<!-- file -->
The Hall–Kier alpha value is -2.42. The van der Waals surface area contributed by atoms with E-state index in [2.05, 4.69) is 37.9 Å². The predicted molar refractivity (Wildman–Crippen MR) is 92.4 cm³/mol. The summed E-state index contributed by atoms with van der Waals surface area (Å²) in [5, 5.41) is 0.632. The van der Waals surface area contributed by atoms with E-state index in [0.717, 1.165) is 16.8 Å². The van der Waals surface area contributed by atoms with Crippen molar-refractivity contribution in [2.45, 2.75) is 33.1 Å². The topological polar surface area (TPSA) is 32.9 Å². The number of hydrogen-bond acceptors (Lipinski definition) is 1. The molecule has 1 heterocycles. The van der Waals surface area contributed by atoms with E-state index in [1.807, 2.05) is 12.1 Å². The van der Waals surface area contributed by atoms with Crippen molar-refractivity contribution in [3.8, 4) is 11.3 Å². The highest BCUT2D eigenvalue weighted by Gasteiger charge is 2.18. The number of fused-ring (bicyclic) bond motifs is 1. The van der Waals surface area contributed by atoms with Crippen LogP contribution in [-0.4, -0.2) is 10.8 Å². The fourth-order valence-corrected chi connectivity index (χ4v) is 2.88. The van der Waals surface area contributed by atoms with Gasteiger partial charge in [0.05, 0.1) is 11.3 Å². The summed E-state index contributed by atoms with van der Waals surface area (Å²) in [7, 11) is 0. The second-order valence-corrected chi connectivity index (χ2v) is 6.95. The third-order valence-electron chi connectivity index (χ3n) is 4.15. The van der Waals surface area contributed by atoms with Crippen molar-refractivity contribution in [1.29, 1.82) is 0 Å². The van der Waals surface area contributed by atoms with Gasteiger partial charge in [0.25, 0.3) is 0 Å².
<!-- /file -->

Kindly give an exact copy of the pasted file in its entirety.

The Hall–Kier alpha value is -2.42. The van der Waals surface area contributed by atoms with E-state index in [2.05, 4.69) is 37.9 Å². The predicted molar refractivity (Wildman–Crippen MR) is 92.4 cm³/mol. The summed E-state index contributed by atoms with van der Waals surface area (Å²) in [5, 5.41) is 0.632. The van der Waals surface area contributed by atoms with E-state index in [0.717, 1.165) is 16.8 Å². The van der Waals surface area contributed by atoms with Crippen molar-refractivity contribution in [2.45, 2.75) is 33.1 Å². The topological polar surface area (TPSA) is 32.9 Å². The number of hydrogen-bond acceptors (Lipinski definition) is 1. The molecule has 1 heterocycles. The van der Waals surface area contributed by atoms with E-state index in [1.807, 2.05) is 12.1 Å². The van der Waals surface area contributed by atoms with Crippen molar-refractivity contribution in [3.8, 4) is 11.3 Å². The highest BCUT2D eigenvalue weighted by Gasteiger charge is 2.18. The number of fused-ring (bicyclic) bond motifs is 1. The van der Waals surface area contributed by atoms with Crippen LogP contribution in [-0.4, -0.2) is 10.8 Å². The fourth-order valence-corrected chi connectivity index (χ4v) is 2.88. The van der Waals surface area contributed by atoms with Gasteiger partial charge in [0.05, 0.1) is 11.3 Å². The summed E-state index contributed by atoms with van der Waals surface area (Å²) in [7, 11) is 0. The second-order valence-corrected chi connectivity index (χ2v) is 6.95. The third-order valence-electron chi connectivity index (χ3n) is 4.15. The van der Waals surface area contributed by atoms with Crippen molar-refractivity contribution in [1.29, 1.82) is 0 Å². The van der Waals surface area contributed by atoms with Gasteiger partial charge in [0.25, 0.3) is 0 Å².